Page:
Christian Appy on ‘Mekong Diaries’
By Christian G. Appy / January 16, 2009
“We lost the war because the Vietnamese just flat out beat us. And we lost the war because we didn’t understand that they were poets.” I was offered this Delphic explanation of American defeat in Vietnam by Larry Heinemann, a novelist who survived some of the war’s fiercest fighting in 1967 and 1968 as a soldier with the 25th Infantry Division near the Cambodian border in Tay Ninh province. The inspiration for his enigmatic comment came years later when he revisited Vietnam and met a professor of literature whose wartime service included lectures on American writers to Vietnamese troops as they traveled down the Ho Chi Minh Trail. Professor Lien told the young soldiers about Walt Whitman and Ernest Hemingway and William Faulkner.
“Now what Vietnamese literature did the American military teach to you?” Lien asked in all sincerity. “I laughed so hard I almost squirted beer up my nose,” Heinemann recalls. He explained that American military training did not place a premium on the prose or poetry of any culture, even its own.
But how could poetry, or any kind of art, help explain one of history’s most astonishing victories? I think what Heinemann meant was that the Communist-led cause in Vietnam mobilized not just bodies, but souls. How else to explain the will of millions of Vietnamese to fight for years under unimaginably difficult conditions—under the most massive bombing in world history, in jungle camps and tunnels, on a diet of rice and cassava, for year after year after year. It was common for people to fight for five or even 10 years if they lived long enough. I met one man who was away from home for 29 years fighting the French and then the Americans. When he finally returned, his mother insisted that he show her a familiar mole on the back of his head to confirm that he was, in fact, her son.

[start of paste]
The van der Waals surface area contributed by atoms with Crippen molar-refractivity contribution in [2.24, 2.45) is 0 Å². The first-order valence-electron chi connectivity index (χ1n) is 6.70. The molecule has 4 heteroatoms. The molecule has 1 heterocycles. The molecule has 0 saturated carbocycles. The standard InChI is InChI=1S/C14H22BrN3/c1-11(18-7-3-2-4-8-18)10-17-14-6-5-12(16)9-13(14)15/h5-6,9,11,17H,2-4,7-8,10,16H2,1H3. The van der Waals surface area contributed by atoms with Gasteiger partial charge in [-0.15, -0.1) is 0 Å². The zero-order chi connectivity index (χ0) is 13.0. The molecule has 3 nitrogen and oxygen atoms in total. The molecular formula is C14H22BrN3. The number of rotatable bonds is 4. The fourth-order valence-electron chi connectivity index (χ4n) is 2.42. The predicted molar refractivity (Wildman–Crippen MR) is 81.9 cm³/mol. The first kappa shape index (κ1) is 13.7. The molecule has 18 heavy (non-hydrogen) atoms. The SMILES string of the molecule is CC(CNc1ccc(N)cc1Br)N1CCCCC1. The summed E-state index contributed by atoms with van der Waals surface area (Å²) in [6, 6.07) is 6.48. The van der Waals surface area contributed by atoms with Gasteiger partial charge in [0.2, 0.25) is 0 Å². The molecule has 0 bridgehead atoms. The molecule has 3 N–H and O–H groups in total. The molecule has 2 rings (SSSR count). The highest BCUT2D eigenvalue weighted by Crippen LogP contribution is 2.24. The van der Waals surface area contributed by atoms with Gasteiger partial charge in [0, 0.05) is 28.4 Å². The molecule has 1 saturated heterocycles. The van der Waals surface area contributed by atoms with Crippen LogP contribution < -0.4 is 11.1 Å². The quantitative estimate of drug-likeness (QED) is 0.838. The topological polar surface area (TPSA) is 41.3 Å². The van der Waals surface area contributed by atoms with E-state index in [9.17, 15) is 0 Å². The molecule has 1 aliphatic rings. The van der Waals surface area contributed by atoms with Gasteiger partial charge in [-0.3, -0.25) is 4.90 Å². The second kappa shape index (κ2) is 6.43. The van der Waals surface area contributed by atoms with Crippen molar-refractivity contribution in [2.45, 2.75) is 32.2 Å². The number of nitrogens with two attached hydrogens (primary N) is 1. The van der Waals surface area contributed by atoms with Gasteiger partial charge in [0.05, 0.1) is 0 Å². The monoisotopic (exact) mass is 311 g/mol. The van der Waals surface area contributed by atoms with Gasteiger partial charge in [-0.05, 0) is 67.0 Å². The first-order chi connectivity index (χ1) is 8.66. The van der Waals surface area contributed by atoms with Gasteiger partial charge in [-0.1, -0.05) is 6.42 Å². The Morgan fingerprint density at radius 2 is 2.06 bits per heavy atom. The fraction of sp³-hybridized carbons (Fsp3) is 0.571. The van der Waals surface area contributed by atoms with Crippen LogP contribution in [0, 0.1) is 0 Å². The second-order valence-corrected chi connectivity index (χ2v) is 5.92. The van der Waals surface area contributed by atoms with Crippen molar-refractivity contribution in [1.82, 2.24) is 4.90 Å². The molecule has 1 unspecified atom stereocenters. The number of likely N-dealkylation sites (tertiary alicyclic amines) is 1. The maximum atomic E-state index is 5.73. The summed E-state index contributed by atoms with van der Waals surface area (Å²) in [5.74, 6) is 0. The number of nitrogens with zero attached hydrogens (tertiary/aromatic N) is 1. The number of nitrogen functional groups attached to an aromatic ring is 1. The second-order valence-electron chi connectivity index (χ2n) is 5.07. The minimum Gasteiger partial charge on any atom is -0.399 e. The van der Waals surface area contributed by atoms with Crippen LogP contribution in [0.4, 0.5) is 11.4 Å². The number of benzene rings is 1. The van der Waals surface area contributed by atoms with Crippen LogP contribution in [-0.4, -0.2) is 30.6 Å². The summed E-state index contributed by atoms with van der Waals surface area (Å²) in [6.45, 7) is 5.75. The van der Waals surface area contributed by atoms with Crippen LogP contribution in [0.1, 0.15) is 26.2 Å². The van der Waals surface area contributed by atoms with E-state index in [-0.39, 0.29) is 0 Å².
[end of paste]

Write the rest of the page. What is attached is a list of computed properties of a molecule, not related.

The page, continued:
To maintain morale, the government of the Democratic Republic of Vietnam (North Vietnam) deployed hundreds of artists, writers, actors, singers, photographers, puppeteers and dancers. These members of the “Literature and Arts” section of the military (Van Nghe) did not just visit combat troops, or lecture to them; they lived with them, moved with them, camped with them, and sometimes fought along with them. They were military artists in residence, only the residence was a war zone, not a campus. When combat was imminent they might move to the rear, but, when necessary, they picked up arms and fought, and died.
What a contrast to the morale-boosting efforts of the U.S. military. In his memoir, commander William Westmoreland, sounding very much like a corporate personnel manager, claimed that the morale of his troops remained high because they had a one-year tour of duty, a one-week R & R in an Asian capital like Bangkok, well-stocked PXs and other “creature comforts.” That, and an occasional USO show featuring Bob Hope and young starlets like Joey Heatherton and Ann-Margret, pretty much exhausted the command’s prescription for morale. Of course, the strongest morale is built on an enduring commitment to a clear and convincing underlying moral purpose, a cause, and the military was no more successful than U.S. policymakers at identifying a cause in Vietnam that could sustain the faith of its citizens and its soldiers.